By Steven Reinberg
THURSDAY, April 12 (HealthDay News) -- More unmarried women who live with their partners are having babies than ever before, a new government report shows.
Twenty-seven percent of births between 2003 and 2010 were to such couples -- a threefold increase from 1985, researchers from the U.S. Centers for Disease Control and Prevention found.
"It's thought that in births outside of marriage, one parent isn't present. But our data is showing that a large proportion do have two parents, even though [they're] not formally married," said report author Gladys Martinez, a demographer in the CDC's Division of Vital Statistics.
In addition, not only are many older women giving birth, but many also are having more then one child, she said.
"We know that women have been delaying childbirth," Martinez said. "But there is also an increase in the number of older women who have more than one kid, and we would expect that to be even higher if we interviewed even older women."
Martinez noted that women who delay having children tend to be better educated. Nearly 60 percent of women who did not complete high school had their first child as a teenager, compared with only 4 percent of women with a college degree.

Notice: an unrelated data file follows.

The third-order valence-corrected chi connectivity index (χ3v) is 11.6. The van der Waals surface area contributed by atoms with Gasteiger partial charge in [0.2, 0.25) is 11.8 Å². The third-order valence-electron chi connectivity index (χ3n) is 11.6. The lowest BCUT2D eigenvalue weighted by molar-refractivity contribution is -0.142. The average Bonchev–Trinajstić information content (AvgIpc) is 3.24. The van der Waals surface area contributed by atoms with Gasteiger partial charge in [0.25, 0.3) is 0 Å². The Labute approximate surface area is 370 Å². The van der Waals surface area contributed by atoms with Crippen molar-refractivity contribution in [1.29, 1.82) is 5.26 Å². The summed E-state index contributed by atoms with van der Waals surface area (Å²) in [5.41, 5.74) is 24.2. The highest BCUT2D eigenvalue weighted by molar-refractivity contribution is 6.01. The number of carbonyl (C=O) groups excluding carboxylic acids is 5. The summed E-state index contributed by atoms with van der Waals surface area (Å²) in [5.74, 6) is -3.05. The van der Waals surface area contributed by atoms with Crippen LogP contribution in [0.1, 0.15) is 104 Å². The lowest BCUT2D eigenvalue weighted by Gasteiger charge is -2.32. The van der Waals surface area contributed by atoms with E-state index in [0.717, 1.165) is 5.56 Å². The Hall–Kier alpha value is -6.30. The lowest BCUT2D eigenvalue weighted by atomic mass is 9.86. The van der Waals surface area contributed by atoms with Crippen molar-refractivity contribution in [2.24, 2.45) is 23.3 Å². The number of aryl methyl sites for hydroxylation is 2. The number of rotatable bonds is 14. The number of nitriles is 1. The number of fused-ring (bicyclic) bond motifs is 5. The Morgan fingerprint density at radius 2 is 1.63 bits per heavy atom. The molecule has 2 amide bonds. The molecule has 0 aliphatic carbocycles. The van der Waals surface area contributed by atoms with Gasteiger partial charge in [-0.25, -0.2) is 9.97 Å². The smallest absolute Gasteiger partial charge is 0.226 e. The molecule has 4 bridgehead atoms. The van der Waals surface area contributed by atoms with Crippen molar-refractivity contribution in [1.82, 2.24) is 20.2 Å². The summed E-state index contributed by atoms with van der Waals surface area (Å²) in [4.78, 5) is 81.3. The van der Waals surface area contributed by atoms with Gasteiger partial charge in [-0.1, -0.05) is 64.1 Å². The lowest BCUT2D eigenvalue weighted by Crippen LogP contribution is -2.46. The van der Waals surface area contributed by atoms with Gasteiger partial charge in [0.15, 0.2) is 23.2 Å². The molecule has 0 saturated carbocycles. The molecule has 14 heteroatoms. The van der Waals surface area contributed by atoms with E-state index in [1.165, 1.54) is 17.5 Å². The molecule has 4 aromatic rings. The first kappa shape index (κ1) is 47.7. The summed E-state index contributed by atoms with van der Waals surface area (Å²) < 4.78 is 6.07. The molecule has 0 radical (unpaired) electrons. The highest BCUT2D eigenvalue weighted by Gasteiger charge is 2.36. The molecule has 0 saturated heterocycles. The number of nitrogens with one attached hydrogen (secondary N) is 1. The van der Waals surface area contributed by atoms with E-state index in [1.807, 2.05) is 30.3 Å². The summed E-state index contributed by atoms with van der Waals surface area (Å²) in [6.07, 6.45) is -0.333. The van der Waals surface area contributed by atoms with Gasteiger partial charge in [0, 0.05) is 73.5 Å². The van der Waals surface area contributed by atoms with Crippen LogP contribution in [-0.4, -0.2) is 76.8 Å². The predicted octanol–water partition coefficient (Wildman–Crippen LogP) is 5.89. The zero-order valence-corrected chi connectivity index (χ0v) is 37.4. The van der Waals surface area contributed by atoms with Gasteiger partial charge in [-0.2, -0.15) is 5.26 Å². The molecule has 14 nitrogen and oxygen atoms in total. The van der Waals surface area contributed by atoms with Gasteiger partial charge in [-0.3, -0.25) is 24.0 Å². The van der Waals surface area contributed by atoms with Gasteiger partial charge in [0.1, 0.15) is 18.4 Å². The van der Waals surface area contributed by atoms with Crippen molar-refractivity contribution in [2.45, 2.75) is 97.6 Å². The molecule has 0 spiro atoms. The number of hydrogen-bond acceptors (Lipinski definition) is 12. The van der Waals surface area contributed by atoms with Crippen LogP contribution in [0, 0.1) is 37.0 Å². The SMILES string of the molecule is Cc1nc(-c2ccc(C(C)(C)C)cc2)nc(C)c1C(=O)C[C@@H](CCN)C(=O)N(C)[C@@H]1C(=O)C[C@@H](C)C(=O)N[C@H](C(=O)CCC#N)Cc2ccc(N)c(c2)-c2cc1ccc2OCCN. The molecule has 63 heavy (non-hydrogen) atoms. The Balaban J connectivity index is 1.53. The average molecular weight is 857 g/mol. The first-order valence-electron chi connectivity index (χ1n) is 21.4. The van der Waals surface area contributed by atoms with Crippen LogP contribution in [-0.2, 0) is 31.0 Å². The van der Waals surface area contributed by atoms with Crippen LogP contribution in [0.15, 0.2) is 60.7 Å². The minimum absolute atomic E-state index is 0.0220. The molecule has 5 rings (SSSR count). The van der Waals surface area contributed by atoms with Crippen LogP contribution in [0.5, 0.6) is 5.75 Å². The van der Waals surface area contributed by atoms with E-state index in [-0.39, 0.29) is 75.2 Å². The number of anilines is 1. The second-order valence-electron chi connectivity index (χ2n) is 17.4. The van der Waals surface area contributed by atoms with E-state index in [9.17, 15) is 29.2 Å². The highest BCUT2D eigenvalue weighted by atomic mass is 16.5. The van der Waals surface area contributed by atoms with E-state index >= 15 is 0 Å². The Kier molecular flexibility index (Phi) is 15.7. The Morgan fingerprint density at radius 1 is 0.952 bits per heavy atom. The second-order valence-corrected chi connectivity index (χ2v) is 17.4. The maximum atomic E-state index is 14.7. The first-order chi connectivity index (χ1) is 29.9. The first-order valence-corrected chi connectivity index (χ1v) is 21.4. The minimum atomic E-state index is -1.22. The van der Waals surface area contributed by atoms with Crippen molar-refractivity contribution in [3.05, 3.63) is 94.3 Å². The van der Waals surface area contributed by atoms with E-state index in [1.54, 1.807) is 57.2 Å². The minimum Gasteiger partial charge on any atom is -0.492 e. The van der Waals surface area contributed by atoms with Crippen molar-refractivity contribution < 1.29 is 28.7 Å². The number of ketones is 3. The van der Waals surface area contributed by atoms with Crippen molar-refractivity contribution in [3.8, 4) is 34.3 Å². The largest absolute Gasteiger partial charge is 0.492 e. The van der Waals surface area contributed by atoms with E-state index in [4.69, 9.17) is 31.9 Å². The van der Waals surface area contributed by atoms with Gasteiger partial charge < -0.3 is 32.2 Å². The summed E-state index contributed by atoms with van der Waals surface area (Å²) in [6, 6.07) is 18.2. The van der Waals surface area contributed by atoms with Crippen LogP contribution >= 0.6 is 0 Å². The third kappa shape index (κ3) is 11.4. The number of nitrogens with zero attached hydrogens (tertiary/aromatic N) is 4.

The data in the report was gathered from more than 22,000 interviews done between 2006 and 2010 with men and women aged 15 to 44. The data was compared with similar data from 2002, according to the CDC.
"It's surprising that so many unmarried couples are having children," said Dr. Christine Mullin, a reproductive endocrinologist and infertility specialist at the Center for Human Reproduction at North Shore-LIJ Health System in Manhasset, N.Y.
Mullin also noted that, for older women, having one child is hard enough. Women who delay giving birth usually do so for education and career reasons, she added.
Other highlights of the report include:
- Forty-three percent of women aged 15 to 44 had never had a baby.
- Among men aged 15 to 44, 45 percent had fathered a child.
- The average age at which women had their first child was 23; for men it was 25.
- Almost 40 percent of women whose first birth occurred between the ages of 35 and 44 had at least two children; it was 26 percent in 1995.
- Women between the ages of 40 and 44 had an average of 2.1 children.
For more information on U.S. births, visit the U.S. Centers for Disease Control and Prevention.
SOURCES: Gladys Martinez, Ph.D., demographer, Division of Vital Statistics, U.S. Centers for Disease Control and Prevention; Christine Mullin, M.D., reproductive endocrinologist and infertility specialist, Center for Human Reproduction, North Shore-LIJ Health System, Manhasset, N.Y.; April 12, 2012, Fertility of Men and Women Aged 15 to 44 Years in the United States: National Survey of Family Growth, 2006-2010
Copyright © 2012 HealthDay. All rights reserved.
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